BOOK CHAPTER

Johnston SL, Dalal A, Mason S, Wilson JW, Robinson BS, Holgate STet al., 1994, Detection of respiratory syncytial virus infection in nasal aspirate samples by flow cytometry., Clin Diagn Virol, Vol: 2, Pages: 279-289, ISSN: 0928-0197

HYPOTHESES: (i) Flow cytometry has the potential for rapid detection of respiratory viral antigens. (ii) This technique can be applied to viral diagnosis in clinical samples. OBJECTIVES AND STUDY DESIGN: (i) To study the identification of six common respiratory viral pathogens by flow cytometry, in virus infected and uninfected cultured cells, as models of positive and negative clinical samples. (ii) To compare flow cytometry with the established techniques of viral isolation and immunofluorescent microscopy in the diagnosis of respiratory syncytial virus infection in 68 naso-pharyngeal aspirates taken from children and sent to the virology laboratory for routine virological diagnosis. RESULTS: (i) For each virus analysed, populations of infected and non-infected cells were clearly discernable, confirming potential for this method in rapid viral diagnosis in clinical samples. (ii) Two definitions were employed for a sample to be positive by flow cytometry, these were compared with the combined established techniques. The sensitivity, specificity, positive and negative predictive values of flow cytometry were 41%, 98%, 92% and 71% for the first definition and 74%, 88%, 80% and 84% for the second definition respectively. CONCLUSIONS: As tested in this study, flow cytometry is less sensitive than established techniques as well as recently developed rapid diagnostic techniques for the diagnosis of respiratory syncytial virus infection. Further evaluation of the potential of flow cytometry in rapid viral diagnosis is warranted.

JOURNAL ARTICLE

Cunningham A, Johnston SL, Julious S, Ward Met al., 1994, The role of chlamydia pneumoniae and other pathogens in acute episodes of asthma, Proceedings of the Eighth Symposium on Human Chlamydia Infections, Editors: Orfilla, Pages: 480-484

BOOK CHAPTER

JOHNSTON SL, SANDERSON G, PATTEMORE PK, SMITH S, BARDIN PG, BRUCE CB, LAMBDEN PR, TYRRELL DAJ, HOLGATE STet al., 1993, USE OF POLYMERASE CHAIN-REACTION FOR DIAGNOSIS OF PICORNAVIRUS INFECTION IN SUBJECTS WITH AND WITHOUT RESPIRATORY SYMPTOMS, JOURNAL OF CLINICAL MICROBIOLOGY, Vol: 31, Pages: 111-117, ISSN: 0095-1137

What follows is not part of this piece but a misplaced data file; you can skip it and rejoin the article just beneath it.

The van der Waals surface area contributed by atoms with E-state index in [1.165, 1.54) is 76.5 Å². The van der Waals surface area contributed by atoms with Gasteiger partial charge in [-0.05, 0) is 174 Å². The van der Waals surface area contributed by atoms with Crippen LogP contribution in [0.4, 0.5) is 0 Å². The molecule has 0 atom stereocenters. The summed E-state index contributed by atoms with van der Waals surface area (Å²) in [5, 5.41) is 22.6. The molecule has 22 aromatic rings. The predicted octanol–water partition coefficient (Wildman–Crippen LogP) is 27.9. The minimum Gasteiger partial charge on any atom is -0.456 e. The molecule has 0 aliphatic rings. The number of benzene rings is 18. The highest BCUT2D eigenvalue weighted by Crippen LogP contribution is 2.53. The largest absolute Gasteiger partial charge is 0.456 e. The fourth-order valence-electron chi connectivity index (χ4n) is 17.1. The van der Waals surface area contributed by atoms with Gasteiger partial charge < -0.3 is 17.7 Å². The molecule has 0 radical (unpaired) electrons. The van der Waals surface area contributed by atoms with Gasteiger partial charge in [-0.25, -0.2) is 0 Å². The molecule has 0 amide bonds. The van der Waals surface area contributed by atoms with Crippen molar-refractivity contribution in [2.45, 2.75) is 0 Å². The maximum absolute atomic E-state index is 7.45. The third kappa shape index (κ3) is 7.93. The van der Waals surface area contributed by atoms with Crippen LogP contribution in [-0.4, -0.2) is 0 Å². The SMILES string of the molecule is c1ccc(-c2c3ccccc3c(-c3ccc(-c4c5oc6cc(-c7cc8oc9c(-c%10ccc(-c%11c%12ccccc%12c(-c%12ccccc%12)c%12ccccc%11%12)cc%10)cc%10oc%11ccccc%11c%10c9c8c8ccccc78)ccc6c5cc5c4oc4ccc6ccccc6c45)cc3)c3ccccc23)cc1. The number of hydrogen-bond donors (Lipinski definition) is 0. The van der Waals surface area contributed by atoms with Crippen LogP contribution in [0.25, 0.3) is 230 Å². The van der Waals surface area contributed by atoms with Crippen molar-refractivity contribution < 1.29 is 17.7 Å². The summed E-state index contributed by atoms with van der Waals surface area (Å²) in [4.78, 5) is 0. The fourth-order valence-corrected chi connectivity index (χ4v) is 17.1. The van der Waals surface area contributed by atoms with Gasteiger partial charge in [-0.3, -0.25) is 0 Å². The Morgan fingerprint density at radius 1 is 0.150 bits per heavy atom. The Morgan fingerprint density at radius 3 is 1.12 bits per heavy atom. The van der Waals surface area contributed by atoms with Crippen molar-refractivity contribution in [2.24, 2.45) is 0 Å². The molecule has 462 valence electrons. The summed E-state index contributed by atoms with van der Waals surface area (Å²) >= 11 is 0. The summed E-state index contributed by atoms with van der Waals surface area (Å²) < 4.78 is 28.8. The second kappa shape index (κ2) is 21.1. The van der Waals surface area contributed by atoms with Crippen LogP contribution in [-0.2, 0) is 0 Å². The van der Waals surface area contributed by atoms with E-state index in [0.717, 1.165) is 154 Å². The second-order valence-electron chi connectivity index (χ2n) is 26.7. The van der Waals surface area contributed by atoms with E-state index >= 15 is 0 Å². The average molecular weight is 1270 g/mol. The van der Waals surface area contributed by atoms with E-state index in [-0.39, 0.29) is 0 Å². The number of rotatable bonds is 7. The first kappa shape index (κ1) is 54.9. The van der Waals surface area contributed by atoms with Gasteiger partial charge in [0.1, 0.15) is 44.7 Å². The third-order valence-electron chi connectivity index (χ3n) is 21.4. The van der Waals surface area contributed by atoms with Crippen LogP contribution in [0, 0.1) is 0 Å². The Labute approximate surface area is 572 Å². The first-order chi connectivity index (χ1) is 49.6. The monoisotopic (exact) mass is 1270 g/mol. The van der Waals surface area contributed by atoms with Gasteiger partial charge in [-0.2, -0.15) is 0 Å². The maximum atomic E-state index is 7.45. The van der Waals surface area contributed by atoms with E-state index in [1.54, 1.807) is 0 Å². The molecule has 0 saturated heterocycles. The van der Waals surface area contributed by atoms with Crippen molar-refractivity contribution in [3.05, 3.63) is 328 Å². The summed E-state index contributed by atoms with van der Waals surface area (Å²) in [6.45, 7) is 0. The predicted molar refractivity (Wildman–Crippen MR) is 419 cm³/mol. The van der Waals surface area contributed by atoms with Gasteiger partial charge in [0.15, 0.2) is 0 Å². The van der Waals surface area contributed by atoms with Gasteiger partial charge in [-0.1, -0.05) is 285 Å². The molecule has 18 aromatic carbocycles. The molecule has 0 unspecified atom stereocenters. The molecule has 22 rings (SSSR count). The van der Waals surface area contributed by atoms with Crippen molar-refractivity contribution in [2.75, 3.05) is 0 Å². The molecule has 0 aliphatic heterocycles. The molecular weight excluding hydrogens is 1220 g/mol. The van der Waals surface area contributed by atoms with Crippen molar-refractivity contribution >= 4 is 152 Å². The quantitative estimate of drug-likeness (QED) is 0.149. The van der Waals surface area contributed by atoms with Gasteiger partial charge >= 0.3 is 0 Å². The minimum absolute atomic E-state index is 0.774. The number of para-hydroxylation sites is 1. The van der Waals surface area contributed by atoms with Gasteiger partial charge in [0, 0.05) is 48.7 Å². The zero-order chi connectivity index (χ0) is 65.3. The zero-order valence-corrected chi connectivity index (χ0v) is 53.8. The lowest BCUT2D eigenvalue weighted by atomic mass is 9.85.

JOURNAL ARTICLE

Johnston SL, Bradding P, Watkins J, 1991, A simultaneous, noninvasive comparison with sinus rhythm, of two activity sensing, rate adaptive pacemakers, in an elderly population., Pacing Clin Electrophysiol, Vol: 14, Pages: 20-27, ISSN: 0147-8389

We compared the rate response to low level work, arm exercise, step testing, and treadmill exercise between the Siemens Sensolog 703 S (Sg) and the Medtronic Activitrax (Ax) pacemakers, and simultaneous sinus rhythm (SR) in an elderly population. In ten subjects mean age 70.6 years, range 49-81 years, the pacemaker responses were noninvasively compared by strapping the units to the chest wall under constant and equal pressure applied by an adjustable belt. Pacemaker rates and SR were recorded simultaneously on a three-channel ECG recorder. The units were programmed in situ to give an increase in rate from 70 beats/min sitting, to 100 beats/min after walking at a normal pace for 30 seconds. Programming took three times longer for Sg (P less than 0.02). The response to standing and bending was poor for both units (Ax mean 75.7 beats/min, Sg mean 77.6 beats/min), when compared to SR (mean 90.3 beats/min). A 20-step test resulted in a greater rate response from Ax (mean 105.3 beats/min) than from Sg (mean 96.3 beats/min [P = 0.09]), though both were still less than SR (116.3). There were significant differences between the two pacemakers on treadmill testing, at peak rate achieved (Ax mean 112.5 beats/min; Sg mean 102.7 beats/min [P less than 0.005], SR mean 122.5 beats/min) and at end exercise (Ax mean 112.5 beats/min; Sg mean 92.9 beats/min [P less than 0.002], SR mean 121.3 beats/min). Arm exercise, however, resulted in a significantly greater response from Sg than Ax (105.1 and 88.5 beats/min, respectively; P less than 0.01, SR 98.7 beats/min).(ABSTRACT TRUNCATED AT 250 WORDS)

JOURNAL ARTICLE